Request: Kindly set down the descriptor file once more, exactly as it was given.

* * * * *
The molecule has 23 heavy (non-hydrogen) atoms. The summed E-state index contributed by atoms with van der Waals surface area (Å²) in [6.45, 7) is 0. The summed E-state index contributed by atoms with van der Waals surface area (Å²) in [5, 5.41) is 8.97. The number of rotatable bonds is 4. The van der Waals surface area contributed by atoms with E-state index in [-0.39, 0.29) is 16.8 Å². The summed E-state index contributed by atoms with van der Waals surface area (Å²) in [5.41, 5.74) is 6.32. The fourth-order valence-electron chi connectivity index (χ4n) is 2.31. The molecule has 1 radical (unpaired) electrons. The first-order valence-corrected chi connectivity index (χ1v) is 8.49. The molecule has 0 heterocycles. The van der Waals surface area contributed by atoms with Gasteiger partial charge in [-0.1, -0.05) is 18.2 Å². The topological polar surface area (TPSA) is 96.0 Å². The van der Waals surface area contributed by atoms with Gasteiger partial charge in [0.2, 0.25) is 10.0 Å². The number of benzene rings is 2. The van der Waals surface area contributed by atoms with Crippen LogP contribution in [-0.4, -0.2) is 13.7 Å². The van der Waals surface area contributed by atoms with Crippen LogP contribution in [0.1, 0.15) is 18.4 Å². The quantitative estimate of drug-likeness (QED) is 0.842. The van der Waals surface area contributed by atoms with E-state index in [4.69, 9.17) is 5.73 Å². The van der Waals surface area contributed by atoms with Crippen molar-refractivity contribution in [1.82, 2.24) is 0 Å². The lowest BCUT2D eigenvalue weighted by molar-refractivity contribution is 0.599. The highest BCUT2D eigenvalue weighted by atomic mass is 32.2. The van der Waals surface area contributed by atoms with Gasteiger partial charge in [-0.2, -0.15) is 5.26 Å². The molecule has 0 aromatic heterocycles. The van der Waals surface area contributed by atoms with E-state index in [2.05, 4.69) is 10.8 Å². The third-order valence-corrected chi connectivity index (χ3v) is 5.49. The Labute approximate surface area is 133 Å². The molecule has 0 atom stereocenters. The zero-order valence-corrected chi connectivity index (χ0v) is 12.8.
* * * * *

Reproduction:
The molecule has 23 heavy (non-hydrogen) atoms. The summed E-state index contributed by atoms with van der Waals surface area (Å²) in [6.45, 7) is 0. The summed E-state index contributed by atoms with van der Waals surface area (Å²) in [5, 5.41) is 8.97. The number of rotatable bonds is 4. The van der Waals surface area contributed by atoms with E-state index in [-0.39, 0.29) is 16.8 Å². The summed E-state index contributed by atoms with van der Waals surface area (Å²) in [5.41, 5.74) is 6.32. The fourth-order valence-electron chi connectivity index (χ4n) is 2.31. The molecule has 1 radical (unpaired) electrons. The first-order valence-corrected chi connectivity index (χ1v) is 8.49. The molecule has 0 heterocycles. The van der Waals surface area contributed by atoms with Gasteiger partial charge in [-0.1, -0.05) is 18.2 Å². The topological polar surface area (TPSA) is 96.0 Å². The van der Waals surface area contributed by atoms with Gasteiger partial charge in [0.2, 0.25) is 10.0 Å². The number of benzene rings is 2. The van der Waals surface area contributed by atoms with Crippen LogP contribution in [-0.4, -0.2) is 13.7 Å². The van der Waals surface area contributed by atoms with Crippen LogP contribution in [0.1, 0.15) is 18.4 Å². The quantitative estimate of drug-likeness (QED) is 0.842. The van der Waals surface area contributed by atoms with E-state index in [4.69, 9.17) is 5.73 Å². The van der Waals surface area contributed by atoms with Crippen molar-refractivity contribution in [1.82, 2.24) is 0 Å². The lowest BCUT2D eigenvalue weighted by molar-refractivity contribution is 0.599. The highest BCUT2D eigenvalue weighted by atomic mass is 32.2. The van der Waals surface area contributed by atoms with Gasteiger partial charge in [-0.2, -0.15) is 5.26 Å². The molecule has 0 aromatic heterocycles. The van der Waals surface area contributed by atoms with E-state index in [2.05, 4.69) is 10.8 Å². The third-order valence-corrected chi connectivity index (χ3v) is 5.49. The Labute approximate surface area is 133 Å². The molecule has 0 atom stereocenters. The zero-order valence-corrected chi connectivity index (χ0v) is 12.8.